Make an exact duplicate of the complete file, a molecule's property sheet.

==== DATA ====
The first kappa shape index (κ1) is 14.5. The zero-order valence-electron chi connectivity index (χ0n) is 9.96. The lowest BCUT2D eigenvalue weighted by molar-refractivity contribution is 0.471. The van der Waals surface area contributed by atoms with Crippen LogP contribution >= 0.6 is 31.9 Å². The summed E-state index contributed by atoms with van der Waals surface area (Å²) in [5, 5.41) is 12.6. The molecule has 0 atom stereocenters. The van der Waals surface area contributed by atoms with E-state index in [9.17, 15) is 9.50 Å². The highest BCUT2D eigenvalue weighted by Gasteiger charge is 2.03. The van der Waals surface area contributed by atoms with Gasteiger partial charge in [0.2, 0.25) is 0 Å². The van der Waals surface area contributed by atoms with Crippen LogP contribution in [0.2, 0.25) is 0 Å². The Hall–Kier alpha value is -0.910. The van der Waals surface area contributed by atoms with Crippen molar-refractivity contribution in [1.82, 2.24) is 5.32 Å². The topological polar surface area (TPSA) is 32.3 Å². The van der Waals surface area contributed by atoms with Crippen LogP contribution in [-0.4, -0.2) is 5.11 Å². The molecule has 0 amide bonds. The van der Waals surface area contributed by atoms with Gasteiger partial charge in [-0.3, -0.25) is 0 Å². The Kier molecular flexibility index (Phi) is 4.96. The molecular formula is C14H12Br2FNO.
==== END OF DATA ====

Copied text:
The first kappa shape index (κ1) is 14.5. The zero-order valence-electron chi connectivity index (χ0n) is 9.96. The lowest BCUT2D eigenvalue weighted by molar-refractivity contribution is 0.471. The van der Waals surface area contributed by atoms with Crippen LogP contribution >= 0.6 is 31.9 Å². The summed E-state index contributed by atoms with van der Waals surface area (Å²) in [5, 5.41) is 12.6. The molecule has 0 atom stereocenters. The van der Waals surface area contributed by atoms with E-state index in [9.17, 15) is 9.50 Å². The highest BCUT2D eigenvalue weighted by Gasteiger charge is 2.03. The van der Waals surface area contributed by atoms with Gasteiger partial charge in [0.2, 0.25) is 0 Å². The van der Waals surface area contributed by atoms with Crippen LogP contribution in [0.2, 0.25) is 0 Å². The Hall–Kier alpha value is -0.910. The van der Waals surface area contributed by atoms with Crippen molar-refractivity contribution in [1.82, 2.24) is 5.32 Å². The topological polar surface area (TPSA) is 32.3 Å². The van der Waals surface area contributed by atoms with Crippen LogP contribution in [-0.4, -0.2) is 5.11 Å². The molecule has 0 amide bonds. The van der Waals surface area contributed by atoms with Gasteiger partial charge in [-0.3, -0.25) is 0 Å². The Kier molecular flexibility index (Phi) is 4.96. The molecular formula is C14H12Br2FNO.